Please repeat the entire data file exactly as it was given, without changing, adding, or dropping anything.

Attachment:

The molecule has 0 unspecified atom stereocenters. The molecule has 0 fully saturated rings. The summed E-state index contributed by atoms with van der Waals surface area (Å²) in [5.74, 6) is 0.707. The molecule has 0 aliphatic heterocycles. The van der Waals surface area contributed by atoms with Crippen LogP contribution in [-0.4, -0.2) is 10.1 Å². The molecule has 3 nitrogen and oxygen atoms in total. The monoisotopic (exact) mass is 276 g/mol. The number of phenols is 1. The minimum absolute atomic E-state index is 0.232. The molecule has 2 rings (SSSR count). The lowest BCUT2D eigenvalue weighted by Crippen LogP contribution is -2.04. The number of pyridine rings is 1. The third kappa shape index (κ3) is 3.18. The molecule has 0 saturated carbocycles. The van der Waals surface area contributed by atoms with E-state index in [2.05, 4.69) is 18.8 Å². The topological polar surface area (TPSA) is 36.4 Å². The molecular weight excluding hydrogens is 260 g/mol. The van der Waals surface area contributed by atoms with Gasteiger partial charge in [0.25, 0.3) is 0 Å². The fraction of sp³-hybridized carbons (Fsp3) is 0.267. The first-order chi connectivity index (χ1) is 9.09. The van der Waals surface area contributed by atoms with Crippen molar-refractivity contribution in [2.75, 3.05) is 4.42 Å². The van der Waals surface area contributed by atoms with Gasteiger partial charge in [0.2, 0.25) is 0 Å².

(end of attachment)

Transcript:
The molecule has 0 unspecified atom stereocenters. The molecule has 0 fully saturated rings. The summed E-state index contributed by atoms with van der Waals surface area (Å²) in [5.74, 6) is 0.707. The molecule has 0 aliphatic heterocycles. The van der Waals surface area contributed by atoms with Crippen LogP contribution in [-0.4, -0.2) is 10.1 Å². The molecule has 3 nitrogen and oxygen atoms in total. The monoisotopic (exact) mass is 276 g/mol. The number of phenols is 1. The minimum absolute atomic E-state index is 0.232. The molecule has 2 rings (SSSR count). The lowest BCUT2D eigenvalue weighted by Crippen LogP contribution is -2.04. The number of pyridine rings is 1. The third kappa shape index (κ3) is 3.18. The molecule has 0 saturated carbocycles. The van der Waals surface area contributed by atoms with E-state index in [2.05, 4.69) is 18.8 Å². The topological polar surface area (TPSA) is 36.4 Å². The molecular weight excluding hydrogens is 260 g/mol. The van der Waals surface area contributed by atoms with Gasteiger partial charge in [0.25, 0.3) is 0 Å². The fraction of sp³-hybridized carbons (Fsp3) is 0.267. The first-order chi connectivity index (χ1) is 9.09. The van der Waals surface area contributed by atoms with Crippen molar-refractivity contribution in [2.75, 3.05) is 4.42 Å². The van der Waals surface area contributed by atoms with Gasteiger partial charge in [0.2, 0.25) is 0 Å².